Dive into the Data
One study. Thousands of voices.
Working with Hanover Research, we fielded a global study to discover what drives higher education student success and engagement.
7,572 students, administrators and faculty
85% students, 15% administrators and faculty
6 key trends, perspectives and considerations
A FOCUS ON CAREER READINESS & STUDENT ADVANCEMENT
We asked current students, faculty and administrators what defines success.
The answer across all regions:
Work/career readiness (82%)
Skill competency (87%)
Student Advancement (83%)
While grades remain important—especially to students—administrators, faculty, and students are defining success more holistically and adjusting campus support to match that definition of success and to show the value of a degree.
ACCESS TO TECHNOLOGY: A CRITICAL ENABLER
Socioeconomic factors impact all areas of the student experience.
Access remains paramount for bridging the digital divide and offering equitable paths to success for all learners.
Institutions are addressing this barrier by offering:
Educational technology resources to help address student success struggles
Professional development opportunities for educators in technology training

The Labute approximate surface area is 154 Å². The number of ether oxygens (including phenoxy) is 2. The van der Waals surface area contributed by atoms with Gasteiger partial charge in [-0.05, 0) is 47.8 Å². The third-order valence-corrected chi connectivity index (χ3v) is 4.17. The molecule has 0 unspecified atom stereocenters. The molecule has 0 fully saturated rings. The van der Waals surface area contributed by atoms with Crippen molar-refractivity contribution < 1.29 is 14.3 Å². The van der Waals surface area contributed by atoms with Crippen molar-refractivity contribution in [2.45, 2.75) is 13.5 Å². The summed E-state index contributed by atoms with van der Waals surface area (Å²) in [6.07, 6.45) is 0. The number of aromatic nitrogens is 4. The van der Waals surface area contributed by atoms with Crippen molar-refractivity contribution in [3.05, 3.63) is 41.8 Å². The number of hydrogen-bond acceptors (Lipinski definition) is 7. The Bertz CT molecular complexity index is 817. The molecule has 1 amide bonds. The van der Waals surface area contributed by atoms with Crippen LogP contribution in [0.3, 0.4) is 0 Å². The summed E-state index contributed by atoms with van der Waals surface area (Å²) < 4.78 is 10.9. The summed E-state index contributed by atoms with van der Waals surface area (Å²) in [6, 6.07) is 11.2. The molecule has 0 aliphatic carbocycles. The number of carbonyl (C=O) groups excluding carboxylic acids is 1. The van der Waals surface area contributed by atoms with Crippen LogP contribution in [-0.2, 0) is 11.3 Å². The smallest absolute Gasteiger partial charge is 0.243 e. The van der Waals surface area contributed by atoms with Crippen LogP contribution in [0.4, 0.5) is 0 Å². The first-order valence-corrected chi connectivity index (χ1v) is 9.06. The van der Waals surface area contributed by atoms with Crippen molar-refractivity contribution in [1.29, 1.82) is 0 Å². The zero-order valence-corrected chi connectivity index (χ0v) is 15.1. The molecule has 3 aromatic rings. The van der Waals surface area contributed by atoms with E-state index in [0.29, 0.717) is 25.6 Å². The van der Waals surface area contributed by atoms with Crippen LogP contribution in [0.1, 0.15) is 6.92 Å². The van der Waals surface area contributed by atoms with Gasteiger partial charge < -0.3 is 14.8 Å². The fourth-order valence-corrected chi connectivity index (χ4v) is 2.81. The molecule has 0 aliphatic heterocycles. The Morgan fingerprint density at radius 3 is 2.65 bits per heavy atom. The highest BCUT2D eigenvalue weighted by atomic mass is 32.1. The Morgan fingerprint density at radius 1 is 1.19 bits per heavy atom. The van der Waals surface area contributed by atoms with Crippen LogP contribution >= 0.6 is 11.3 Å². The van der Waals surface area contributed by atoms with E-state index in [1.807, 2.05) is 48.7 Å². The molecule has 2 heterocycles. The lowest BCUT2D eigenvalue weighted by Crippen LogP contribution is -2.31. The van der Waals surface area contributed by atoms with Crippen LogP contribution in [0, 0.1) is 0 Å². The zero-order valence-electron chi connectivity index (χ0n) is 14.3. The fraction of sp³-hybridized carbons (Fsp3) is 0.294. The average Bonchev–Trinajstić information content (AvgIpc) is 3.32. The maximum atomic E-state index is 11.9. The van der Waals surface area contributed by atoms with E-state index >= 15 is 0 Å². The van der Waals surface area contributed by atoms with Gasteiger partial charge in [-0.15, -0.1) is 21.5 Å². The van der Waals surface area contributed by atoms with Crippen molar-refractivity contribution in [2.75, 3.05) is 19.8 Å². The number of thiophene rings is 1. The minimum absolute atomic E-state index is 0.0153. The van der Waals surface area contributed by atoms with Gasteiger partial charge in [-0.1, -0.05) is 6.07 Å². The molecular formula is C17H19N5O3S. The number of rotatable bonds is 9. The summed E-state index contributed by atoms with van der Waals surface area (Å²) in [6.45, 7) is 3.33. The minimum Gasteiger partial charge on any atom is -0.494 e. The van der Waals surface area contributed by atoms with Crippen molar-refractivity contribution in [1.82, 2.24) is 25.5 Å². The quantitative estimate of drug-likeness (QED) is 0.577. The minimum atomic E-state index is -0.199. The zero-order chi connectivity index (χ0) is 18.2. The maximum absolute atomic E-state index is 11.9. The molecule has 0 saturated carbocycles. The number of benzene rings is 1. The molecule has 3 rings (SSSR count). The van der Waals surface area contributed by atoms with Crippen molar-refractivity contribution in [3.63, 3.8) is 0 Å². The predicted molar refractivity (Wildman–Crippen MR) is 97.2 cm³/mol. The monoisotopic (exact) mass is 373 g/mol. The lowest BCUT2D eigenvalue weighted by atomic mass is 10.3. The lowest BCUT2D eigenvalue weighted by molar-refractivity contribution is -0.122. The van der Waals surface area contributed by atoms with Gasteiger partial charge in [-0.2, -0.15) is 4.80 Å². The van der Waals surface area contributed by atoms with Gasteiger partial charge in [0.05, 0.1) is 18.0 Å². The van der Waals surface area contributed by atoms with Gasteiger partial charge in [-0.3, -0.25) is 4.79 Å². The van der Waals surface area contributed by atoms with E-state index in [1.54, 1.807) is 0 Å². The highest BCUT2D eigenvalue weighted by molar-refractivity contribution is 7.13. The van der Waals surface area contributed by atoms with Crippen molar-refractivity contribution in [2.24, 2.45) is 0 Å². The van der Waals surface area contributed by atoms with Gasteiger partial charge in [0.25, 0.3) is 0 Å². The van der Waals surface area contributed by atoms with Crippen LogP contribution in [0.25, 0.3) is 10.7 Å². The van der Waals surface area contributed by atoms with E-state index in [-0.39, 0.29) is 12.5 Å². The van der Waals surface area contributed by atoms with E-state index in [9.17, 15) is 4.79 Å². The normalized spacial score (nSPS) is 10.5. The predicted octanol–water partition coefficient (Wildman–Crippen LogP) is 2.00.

THE NEED FOR MEANINGFUL ENGAGEMENT
Global perspective is that students feel engaged with their classes and coursework.
As future uncertainty remains and hybrid/online learning becomes the new norm, creating meaningful, interactive experiences between faculty and students, and connecting students with one another will be critical to student engagement.
The year-over-year data shows:
2021: 64% of all students feel engaged with their classes and coursework.
2022: 65% of all students feel engaged with their classes and coursework.
THE PROLIFERATION OF ONLINE LEARNING
Most respondents have a positive perspective of online learning.
Institutions actively working to improve faculty technology proficiency and online course intentionality will be better positioned to help students.
Two-thirds of students (62%) want to take some courses fully online, and nearly three-quarters of faculty (72%) want to teach some courses fully online.
Online learning of the future includes:
A focus on technology professional development for faculty
Mobile course delivery, apps, and alternative methods of connection
Increased understanding of student pain points and barriers to access to address equity